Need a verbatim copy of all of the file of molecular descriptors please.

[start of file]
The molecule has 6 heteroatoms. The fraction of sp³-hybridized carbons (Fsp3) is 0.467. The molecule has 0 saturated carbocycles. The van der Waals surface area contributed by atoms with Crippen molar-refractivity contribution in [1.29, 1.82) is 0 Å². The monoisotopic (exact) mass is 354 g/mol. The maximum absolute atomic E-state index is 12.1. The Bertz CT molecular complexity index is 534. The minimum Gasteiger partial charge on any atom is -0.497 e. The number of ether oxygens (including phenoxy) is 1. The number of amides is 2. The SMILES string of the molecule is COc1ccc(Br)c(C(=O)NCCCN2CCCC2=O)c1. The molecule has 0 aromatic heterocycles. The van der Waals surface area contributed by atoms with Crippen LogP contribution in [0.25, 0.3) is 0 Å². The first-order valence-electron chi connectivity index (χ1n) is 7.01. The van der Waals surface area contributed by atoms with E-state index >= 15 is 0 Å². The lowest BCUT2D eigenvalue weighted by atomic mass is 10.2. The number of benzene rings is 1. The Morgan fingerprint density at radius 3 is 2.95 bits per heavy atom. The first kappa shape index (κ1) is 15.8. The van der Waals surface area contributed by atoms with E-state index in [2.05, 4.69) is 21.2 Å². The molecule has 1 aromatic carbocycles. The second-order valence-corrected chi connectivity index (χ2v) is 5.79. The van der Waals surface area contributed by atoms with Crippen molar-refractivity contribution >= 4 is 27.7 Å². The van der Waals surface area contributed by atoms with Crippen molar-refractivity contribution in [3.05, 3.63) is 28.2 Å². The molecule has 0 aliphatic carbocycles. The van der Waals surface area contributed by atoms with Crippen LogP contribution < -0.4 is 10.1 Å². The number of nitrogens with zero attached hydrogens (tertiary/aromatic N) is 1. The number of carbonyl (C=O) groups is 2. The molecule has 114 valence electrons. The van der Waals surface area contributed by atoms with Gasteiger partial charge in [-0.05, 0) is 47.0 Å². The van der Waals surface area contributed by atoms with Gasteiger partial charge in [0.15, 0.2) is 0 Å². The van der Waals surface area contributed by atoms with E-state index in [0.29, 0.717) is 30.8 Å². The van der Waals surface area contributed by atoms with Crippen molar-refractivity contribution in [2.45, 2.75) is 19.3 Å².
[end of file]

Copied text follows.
The molecule has 6 heteroatoms. The fraction of sp³-hybridized carbons (Fsp3) is 0.467. The molecule has 0 saturated carbocycles. The van der Waals surface area contributed by atoms with Crippen molar-refractivity contribution in [1.29, 1.82) is 0 Å². The monoisotopic (exact) mass is 354 g/mol. The maximum absolute atomic E-state index is 12.1. The Bertz CT molecular complexity index is 534. The minimum Gasteiger partial charge on any atom is -0.497 e. The number of ether oxygens (including phenoxy) is 1. The number of amides is 2. The SMILES string of the molecule is COc1ccc(Br)c(C(=O)NCCCN2CCCC2=O)c1. The molecule has 0 aromatic heterocycles. The van der Waals surface area contributed by atoms with Crippen LogP contribution in [0.25, 0.3) is 0 Å². The first-order valence-electron chi connectivity index (χ1n) is 7.01. The van der Waals surface area contributed by atoms with E-state index >= 15 is 0 Å². The lowest BCUT2D eigenvalue weighted by atomic mass is 10.2. The number of benzene rings is 1. The Morgan fingerprint density at radius 3 is 2.95 bits per heavy atom. The first kappa shape index (κ1) is 15.8. The van der Waals surface area contributed by atoms with E-state index in [2.05, 4.69) is 21.2 Å². The molecule has 1 aromatic carbocycles. The second-order valence-corrected chi connectivity index (χ2v) is 5.79. The van der Waals surface area contributed by atoms with Crippen molar-refractivity contribution >= 4 is 27.7 Å². The van der Waals surface area contributed by atoms with Crippen molar-refractivity contribution in [3.05, 3.63) is 28.2 Å². The molecule has 0 aliphatic carbocycles. The van der Waals surface area contributed by atoms with Crippen LogP contribution < -0.4 is 10.1 Å². The number of nitrogens with zero attached hydrogens (tertiary/aromatic N) is 1. The number of carbonyl (C=O) groups is 2. The molecule has 114 valence electrons. The van der Waals surface area contributed by atoms with Gasteiger partial charge in [-0.05, 0) is 47.0 Å². The van der Waals surface area contributed by atoms with Gasteiger partial charge in [0.15, 0.2) is 0 Å². The van der Waals surface area contributed by atoms with E-state index in [0.29, 0.717) is 30.8 Å². The van der Waals surface area contributed by atoms with Crippen molar-refractivity contribution in [2.45, 2.75) is 19.3 Å².